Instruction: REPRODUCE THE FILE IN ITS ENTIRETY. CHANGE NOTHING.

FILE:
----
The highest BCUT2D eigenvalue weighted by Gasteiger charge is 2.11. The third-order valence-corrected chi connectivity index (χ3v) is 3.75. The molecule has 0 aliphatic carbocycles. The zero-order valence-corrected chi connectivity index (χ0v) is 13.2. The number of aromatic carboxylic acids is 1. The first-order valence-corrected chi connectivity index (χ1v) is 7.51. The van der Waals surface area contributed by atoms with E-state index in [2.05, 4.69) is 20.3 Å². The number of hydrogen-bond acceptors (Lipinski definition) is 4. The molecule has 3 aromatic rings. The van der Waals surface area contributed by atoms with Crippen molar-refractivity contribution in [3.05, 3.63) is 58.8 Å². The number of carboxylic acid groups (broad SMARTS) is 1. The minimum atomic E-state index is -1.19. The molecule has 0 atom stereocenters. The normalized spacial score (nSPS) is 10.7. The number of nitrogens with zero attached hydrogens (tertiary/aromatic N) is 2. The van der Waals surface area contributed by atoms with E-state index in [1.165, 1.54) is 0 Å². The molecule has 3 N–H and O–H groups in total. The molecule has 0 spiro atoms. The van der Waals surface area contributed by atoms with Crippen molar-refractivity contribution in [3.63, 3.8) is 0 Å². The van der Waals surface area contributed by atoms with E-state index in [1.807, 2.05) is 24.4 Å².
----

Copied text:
The highest BCUT2D eigenvalue weighted by Gasteiger charge is 2.11. The third-order valence-corrected chi connectivity index (χ3v) is 3.75. The molecule has 0 aliphatic carbocycles. The zero-order valence-corrected chi connectivity index (χ0v) is 13.2. The number of aromatic carboxylic acids is 1. The first-order valence-corrected chi connectivity index (χ1v) is 7.51. The van der Waals surface area contributed by atoms with E-state index in [2.05, 4.69) is 20.3 Å². The number of hydrogen-bond acceptors (Lipinski definition) is 4. The molecule has 3 aromatic rings. The van der Waals surface area contributed by atoms with Crippen molar-refractivity contribution in [3.05, 3.63) is 58.8 Å². The number of carboxylic acid groups (broad SMARTS) is 1. The minimum atomic E-state index is -1.19. The molecule has 0 atom stereocenters. The normalized spacial score (nSPS) is 10.7. The number of nitrogens with zero attached hydrogens (tertiary/aromatic N) is 2. The van der Waals surface area contributed by atoms with E-state index in [1.165, 1.54) is 0 Å². The molecule has 3 N–H and O–H groups in total. The molecule has 0 spiro atoms. The van der Waals surface area contributed by atoms with Crippen molar-refractivity contribution in [3.63, 3.8) is 0 Å². The van der Waals surface area contributed by atoms with E-state index in [1.807, 2.05) is 24.4 Å².